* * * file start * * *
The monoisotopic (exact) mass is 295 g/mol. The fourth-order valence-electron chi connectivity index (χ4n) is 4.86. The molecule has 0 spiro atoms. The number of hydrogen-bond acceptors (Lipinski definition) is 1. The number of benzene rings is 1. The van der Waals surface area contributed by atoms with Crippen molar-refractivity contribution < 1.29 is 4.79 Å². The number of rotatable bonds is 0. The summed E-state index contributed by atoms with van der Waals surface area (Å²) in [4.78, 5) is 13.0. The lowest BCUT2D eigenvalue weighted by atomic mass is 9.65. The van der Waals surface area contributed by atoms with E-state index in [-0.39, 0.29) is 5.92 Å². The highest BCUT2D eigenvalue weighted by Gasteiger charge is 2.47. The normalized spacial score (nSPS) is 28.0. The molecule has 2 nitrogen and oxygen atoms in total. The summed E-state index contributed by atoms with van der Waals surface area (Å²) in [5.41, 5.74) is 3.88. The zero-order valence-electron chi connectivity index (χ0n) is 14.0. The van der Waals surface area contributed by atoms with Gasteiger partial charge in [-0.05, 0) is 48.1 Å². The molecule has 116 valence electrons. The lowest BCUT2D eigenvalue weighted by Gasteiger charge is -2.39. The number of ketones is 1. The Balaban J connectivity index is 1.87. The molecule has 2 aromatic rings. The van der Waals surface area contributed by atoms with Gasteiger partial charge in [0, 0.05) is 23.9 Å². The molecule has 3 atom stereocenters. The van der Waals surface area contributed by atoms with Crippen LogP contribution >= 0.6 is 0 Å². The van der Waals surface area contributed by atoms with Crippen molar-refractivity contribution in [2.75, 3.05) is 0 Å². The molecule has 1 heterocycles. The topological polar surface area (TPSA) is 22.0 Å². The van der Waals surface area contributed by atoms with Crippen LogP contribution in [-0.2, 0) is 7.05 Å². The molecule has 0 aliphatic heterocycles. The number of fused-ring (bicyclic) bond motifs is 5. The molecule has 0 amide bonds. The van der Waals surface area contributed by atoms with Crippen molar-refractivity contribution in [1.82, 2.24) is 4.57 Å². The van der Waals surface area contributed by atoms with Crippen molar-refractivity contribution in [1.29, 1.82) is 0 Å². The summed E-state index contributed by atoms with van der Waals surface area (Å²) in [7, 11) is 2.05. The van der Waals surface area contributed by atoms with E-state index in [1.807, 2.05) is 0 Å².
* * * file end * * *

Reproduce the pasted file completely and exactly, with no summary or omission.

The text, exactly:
The monoisotopic (exact) mass is 295 g/mol. The fourth-order valence-electron chi connectivity index (χ4n) is 4.86. The molecule has 0 spiro atoms. The number of hydrogen-bond acceptors (Lipinski definition) is 1. The number of benzene rings is 1. The van der Waals surface area contributed by atoms with Crippen molar-refractivity contribution < 1.29 is 4.79 Å². The number of rotatable bonds is 0. The summed E-state index contributed by atoms with van der Waals surface area (Å²) in [4.78, 5) is 13.0. The lowest BCUT2D eigenvalue weighted by atomic mass is 9.65. The van der Waals surface area contributed by atoms with E-state index in [-0.39, 0.29) is 5.92 Å². The highest BCUT2D eigenvalue weighted by Gasteiger charge is 2.47. The normalized spacial score (nSPS) is 28.0. The molecule has 2 nitrogen and oxygen atoms in total. The summed E-state index contributed by atoms with van der Waals surface area (Å²) in [5.41, 5.74) is 3.88. The zero-order valence-electron chi connectivity index (χ0n) is 14.0. The van der Waals surface area contributed by atoms with Gasteiger partial charge in [-0.05, 0) is 48.1 Å². The molecule has 116 valence electrons. The lowest BCUT2D eigenvalue weighted by Gasteiger charge is -2.39. The number of ketones is 1. The Balaban J connectivity index is 1.87. The molecule has 2 aromatic rings. The van der Waals surface area contributed by atoms with Gasteiger partial charge in [0, 0.05) is 23.9 Å². The molecule has 3 atom stereocenters. The van der Waals surface area contributed by atoms with Crippen LogP contribution >= 0.6 is 0 Å². The van der Waals surface area contributed by atoms with Crippen molar-refractivity contribution in [2.75, 3.05) is 0 Å². The molecule has 1 heterocycles. The topological polar surface area (TPSA) is 22.0 Å². The van der Waals surface area contributed by atoms with Crippen LogP contribution in [-0.2, 0) is 7.05 Å². The molecule has 0 aliphatic heterocycles. The number of fused-ring (bicyclic) bond motifs is 5. The molecule has 0 amide bonds. The van der Waals surface area contributed by atoms with Crippen molar-refractivity contribution in [1.82, 2.24) is 4.57 Å². The van der Waals surface area contributed by atoms with Crippen molar-refractivity contribution in [1.29, 1.82) is 0 Å². The summed E-state index contributed by atoms with van der Waals surface area (Å²) in [7, 11) is 2.05. The van der Waals surface area contributed by atoms with E-state index in [1.807, 2.05) is 0 Å².